This Week in Native American News - May 20, 2016

This Week in Native American News - May 20, 2016

Inupiaq Photographer Creates "I Am Inuit" 

Inupiaq photograher, Brian Adams, interviews a man at the grocery store. Photo from: KTOO Public Media

Inupiaq photograher, Brian Adams, interviews a man at the grocery store. Photo from: KTOO Public Media

Brian Adams, from Anchorage Alaska, is in the midst of a year-long project to photograph and document the lives of Alaska Natives in rural communities. He calls it "I Am Inuit."

“I went to Kivalina in 2005 for my grandma’s funeral,” said Adams. “I brought a couple of cameras and really got into the community. Making photos was just so much fun there. After that trip, I was like, ‘This is what I want to do. I want to keep coming to the villages. I want to make a body of work of this.’ It was a changing point for me.” Read the full story here.

Adams uploads new photographs daily and will continue to tell the stories of the Inuit people until the anniversary of his project on October 26th. From there, he hopes to compile the best images into an "I Am Inuit" book. He also hopes to include the Inuit people of Canada and Greenland in the future.

Check out the "I Am Inuit" website.


Multiple Laws Concerning Native Americans Re-examined

signing bill

Violence Against Women Act - signed into law in 2013 gives tribes the power to persecute non-Natives in domestic and dating violence cases. While the law is important, there are gaps. Tribes can only persecute those who live on tribal land or are the victim's spouse or partner. Also, tribes cannot persecute non-Native offenders in child abuse. Tracy Toulou, the director of the Justice Department's Office of Tribal Justice, is pushing for changes. Read the full story here.

Bear Ears National Monument - There has been a lot of talk about the Bear Ears National Monument in Southeastern Utah among tribes in that region. Native American claim the site as sacred land, and nobody is disputing that the land should be preserved, but how to preserve it is - even among the Native people. Read the full story here and here.

Indian Child Welfare Act - ICWA was enacted in 1978 to protect Native children from being removed from their homes to preserve their cultural link. The law has been in the spotlight frequently this year by some who say that it takes into consideration the tribe and cultural rather than the "best interest of the child." Read more about the most recent ICWA news here.

Indian Health Service Accountability Act - Senators John Barrasso (WY) and John Thune (SD) introduced the bill as a way to improve the Indian Health Service (IHS). Substandard care has been an issue for many IHS hospitals and clinics, particularly in the Midwest Plains, and the senators say this is "'an important first step' toward ensuring tribal members receive proper healthcare." Read the full story here.


Without Grandmothers Reservation Life Would Be Worse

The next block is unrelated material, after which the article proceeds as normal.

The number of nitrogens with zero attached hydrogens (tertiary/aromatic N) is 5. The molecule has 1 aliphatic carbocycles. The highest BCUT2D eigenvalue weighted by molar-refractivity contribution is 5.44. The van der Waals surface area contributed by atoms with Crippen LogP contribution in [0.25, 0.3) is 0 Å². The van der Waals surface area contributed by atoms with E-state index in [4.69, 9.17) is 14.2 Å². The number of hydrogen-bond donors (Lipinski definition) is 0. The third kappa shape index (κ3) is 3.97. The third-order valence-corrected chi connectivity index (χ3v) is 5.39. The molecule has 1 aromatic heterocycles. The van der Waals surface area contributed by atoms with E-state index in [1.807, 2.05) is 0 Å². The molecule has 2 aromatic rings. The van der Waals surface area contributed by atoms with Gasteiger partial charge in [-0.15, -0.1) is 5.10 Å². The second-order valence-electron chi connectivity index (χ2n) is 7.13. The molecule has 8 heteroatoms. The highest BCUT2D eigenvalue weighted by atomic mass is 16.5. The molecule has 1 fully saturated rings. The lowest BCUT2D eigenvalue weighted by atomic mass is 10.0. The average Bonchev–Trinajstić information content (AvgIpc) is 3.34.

Delberta Seminole Eagleman stands with grandchild, 4-year-old Shawnee, whom she raises along with 5 others on the Fort Peck Indian Reservation, in Wolf Point, Montana, April 28, 2016. REUTERS/ELLEN WULFHORST

Delberta Seminole Eagleman stands with grandchild, 4-year-old Shawnee, whom she raises along with 5 others on the Fort Peck Indian Reservation, in Wolf Point, Montana, April 28, 2016. REUTERS/ELLEN WULFHORST

Reuters recently published an article about life on the remote Fort Peck Indian Reservation in northern Montana. It painted a grisly picture of a community overcome by drugs, poverty, and sex trafficking, wherein desperate parents will sell their children for drugs. You can read the story here. 

Unfortunately, this is the situation on many reservations throughout the country. But, the children on these reservations aren't totally alone. The grandmothers are stepping up.

As a follow-up a few days later, Reuters published a story about the grandmothers of Fort Peck and how they are rallying together to raise up the next generation of Native youth.

Wearing traditional beadwork and scarves covering their heads and shoulders the way their ancestors did, the grandmothers marched twice through town to support one another and raise awareness of drug abuse and violence on the reservation. "We decided we're not going to take that. We're going to stand up," one grandmother announced. "Grandmothers need to learn to show tough love toward their children and use tribal courts to order them into rehabilitation programs." Read the full story here.

Rural Alaska College Teaches as it Heals

University of Alaska-Fairbanks, Bethel Campus, Grduating Class. Photo credit: Alaska Dispatch News

University of Alaska-Fairbanks, Bethel Campus, Grduating Class. Photo credit: Alaska Dispatch News

The Rural Human Services Program, offered at the Bethel Campus of the University of Alaska-Fairbanks, is a two-year program that provides a path for rural Alaskan village residents to receive college training in mental health. Since it's creation in 1992, spurred by the Pulitzer-winning article, "A People in Peril," more than 580 Alaskans have graduated from the certificate course.

Beyond the training, students experience a measure of healing. Most of the Alaska Natives enrolled have experienced the dark side of mental health, whether personally or through a close family member. By learning how to help others to cope and succeed, they are learning it themselves. 

"This is what we need in the region, more people who are educated and experienced and grounded to be able to support tribal leaders and the families who are in crisis," said Ray Daw, a Navajo tribal member who serves as administrator of behavioral health for Yukon-uskokwm Health Corp., the region's tribally run health agency. Read the full story here.